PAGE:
Guest Post: Caring for Aging Loved Ones at Home






Written by Jessica Hegg

Taking care of an older relative or aging loved one at home can be hard – it’s never something that anyone looks forward to. But given that our parents and other older loved ones took care of us for many years, and in the spirit of caring and respect, it’s often an essential duty as we begin to age, mature, and take on more responsibility.  It’s important that we know how to properly step in when a parent or loved one begins to face age-related challenges.

So we’ve put together a quick guide with some helpful advice on how to ensure a safe, happy, and active aging relative or loved one, and help them live at home with minimal risk, and very little interruption to their daily lives.


Do you know when your mom’s last doctor’s visit was? How your dad fills his prescriptions? Is driving still a possibility, or is it out of the question?

The first, and hardest step towards ensuring a happy and safe environment for an aging loved one is the conversation. The conversation where you get a real idea of where they are in the aging process, what special needs or risk factors are they facing?  Take into account pre-existing conditions or ailments, special requirements they may have.

Remember, you can’t know how to take care of anyone if you don’t know what they need. This step is essential, and it’s important that your aging loved one is frank and honest with you, and that you get a real idea of what they need.


Maybe the stairs aren’t a problem yet, but could be in a couple years – if your loved one is having trouble getting around them, consider installation of a chairlift. Maybe the bathtub shower is become a hazard – fragile bones and reduced ability to recover can make even everyday objects hazardous, especially as your loved one continues to age.

One of the best ways to do this is to hire a professional. There’s a whole industry around caring for the elderly while they live in their own homes, and there are professional assessors out there who can take a full account of your loved one’s aging and health into account to recommend adjustments, both to behavior, such as reducing their driving to grocery store trips, to recommendations for other precautions –  specialized mattresses built to help avoid bed sores, if necessary for a bedridden loved one, or more simple precautions, like added rails and grips in the bathroom, and chairlifts. They can even recommend medical alarms, motion sensors, and other means of communication, monitoring and prevention, if necessary.

It is, of course, possible to assess these risks yourself, but it’s quite possible you’ll overlook something important, so a professional consultation is certainly worth the price of admission.

Once these measures have been recommended, it’s best to implement any of the ones that are urgent quickly and effectively, so that your aging loved ones have time to get used to them, and they become commonplace and are familiar, even before they may be required.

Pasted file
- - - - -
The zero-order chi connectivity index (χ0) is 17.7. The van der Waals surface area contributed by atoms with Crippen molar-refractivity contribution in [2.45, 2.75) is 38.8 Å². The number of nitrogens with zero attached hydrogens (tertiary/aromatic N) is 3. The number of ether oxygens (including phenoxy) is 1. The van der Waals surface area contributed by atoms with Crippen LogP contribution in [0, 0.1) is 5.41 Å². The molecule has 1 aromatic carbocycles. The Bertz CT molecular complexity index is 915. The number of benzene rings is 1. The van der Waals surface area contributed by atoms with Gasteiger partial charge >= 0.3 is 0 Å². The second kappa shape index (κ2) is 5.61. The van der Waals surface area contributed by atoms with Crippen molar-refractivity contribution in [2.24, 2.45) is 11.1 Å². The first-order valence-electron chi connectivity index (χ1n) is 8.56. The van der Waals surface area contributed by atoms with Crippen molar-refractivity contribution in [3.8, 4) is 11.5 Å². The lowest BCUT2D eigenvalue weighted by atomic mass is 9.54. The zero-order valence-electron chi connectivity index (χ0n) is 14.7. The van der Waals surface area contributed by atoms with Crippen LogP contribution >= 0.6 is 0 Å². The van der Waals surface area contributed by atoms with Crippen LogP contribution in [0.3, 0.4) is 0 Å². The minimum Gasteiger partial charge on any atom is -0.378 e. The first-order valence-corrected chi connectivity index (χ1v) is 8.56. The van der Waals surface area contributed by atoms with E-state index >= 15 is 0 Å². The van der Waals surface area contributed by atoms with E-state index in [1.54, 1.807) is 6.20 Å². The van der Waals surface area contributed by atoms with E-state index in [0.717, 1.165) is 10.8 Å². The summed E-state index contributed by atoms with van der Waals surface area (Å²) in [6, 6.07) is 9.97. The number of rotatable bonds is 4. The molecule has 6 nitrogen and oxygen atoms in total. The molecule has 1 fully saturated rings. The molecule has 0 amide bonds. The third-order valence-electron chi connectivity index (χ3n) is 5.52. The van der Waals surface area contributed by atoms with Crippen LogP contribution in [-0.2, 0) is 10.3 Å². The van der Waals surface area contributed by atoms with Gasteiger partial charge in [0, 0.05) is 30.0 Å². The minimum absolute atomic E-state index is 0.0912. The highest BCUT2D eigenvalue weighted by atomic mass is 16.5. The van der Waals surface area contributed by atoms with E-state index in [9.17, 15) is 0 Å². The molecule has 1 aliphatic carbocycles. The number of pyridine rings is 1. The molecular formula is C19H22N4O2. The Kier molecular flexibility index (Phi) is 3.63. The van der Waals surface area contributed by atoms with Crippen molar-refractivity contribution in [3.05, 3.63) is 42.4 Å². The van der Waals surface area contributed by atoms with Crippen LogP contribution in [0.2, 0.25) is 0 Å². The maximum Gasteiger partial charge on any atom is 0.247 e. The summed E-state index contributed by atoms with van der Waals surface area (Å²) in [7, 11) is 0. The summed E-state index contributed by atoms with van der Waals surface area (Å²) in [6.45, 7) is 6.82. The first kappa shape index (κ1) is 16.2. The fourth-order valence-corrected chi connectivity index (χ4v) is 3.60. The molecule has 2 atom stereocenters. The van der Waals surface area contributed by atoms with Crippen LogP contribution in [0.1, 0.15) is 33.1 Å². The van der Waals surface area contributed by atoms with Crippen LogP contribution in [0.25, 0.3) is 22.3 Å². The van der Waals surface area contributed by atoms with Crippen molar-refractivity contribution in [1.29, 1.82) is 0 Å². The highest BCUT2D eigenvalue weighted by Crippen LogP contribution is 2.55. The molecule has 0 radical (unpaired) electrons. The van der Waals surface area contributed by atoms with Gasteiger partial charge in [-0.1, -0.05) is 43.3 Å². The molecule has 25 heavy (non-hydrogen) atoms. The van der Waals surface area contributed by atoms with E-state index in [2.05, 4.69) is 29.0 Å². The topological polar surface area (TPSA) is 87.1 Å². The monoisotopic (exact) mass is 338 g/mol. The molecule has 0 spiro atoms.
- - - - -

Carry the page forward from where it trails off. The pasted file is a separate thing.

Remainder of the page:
If your aging loved one is remaining in their home and you don’t live close by, you’ll still want to visit as often as you can, or perhaps co-ordinate with closer relatives to get a good idea of how they’re doing on a regular basis.

You can also consider hiring a homecare professional – these professionals are not responsible for medical needs or specialized care beyond basic medical knowledge, but instead serve as a way to help provide for aging loved ones – grocery trips, reminders and transportation for appointments, etc. and are a great way to make sure that your aging relatives are getting the treatment and living the life that they deserve in their old age, even if you live miles away.


As time goes on, your aging loved ones are more and more likely to need specialized home care, or medical procedures and prescriptions that can be costly. It’s important to get an idea of their finances so that you know how much they can cover, and if, in an emergency, you’ll need to help out with costs.

Going hand-in-hand with this is one of the more uncomfortable conversations you can have, but a necessary one – necessary wills, power of attorney documents, and paperwork like DNR (do-not-resuscitate) documents, and others. This conversation is usually tougher for the child or caretaker than the aging relative – but it will give both parties peace of mind when they know that all of the necessary paperwork has been dealt with, so it’s an important step towards a happy, healthy at-home aging experience


This is just a quick guide to help you through some of the more important, safety-focused aspects of caring for a loved one who is aging at home. There are tons of informational and comprehensive guides written on the subject which give a more complete view, but this is a good place to start.

Remember, the people who cared for you when you were young deserve to have the same empathy and care given to them. It may be hard, but it’s a necessary part of the life cycle, and ignoring the needs of an aging loved one can lead to unfortunate consequences.

Start with having an open, honest conversation about your loved one’s needs, make sure that they’ve got all they need to maintain the same lifestyle, and ensure that you monitor their aging progression, or the progression of any diseases or conditions that they may have, while ensuring you’ve got a plan for the inevitable.

Following those basic steps will ensure a graceful aging process, and help guide you through the home care of an aging loved one.


Jessica Hegg / Content Manager / 1-800-487-3808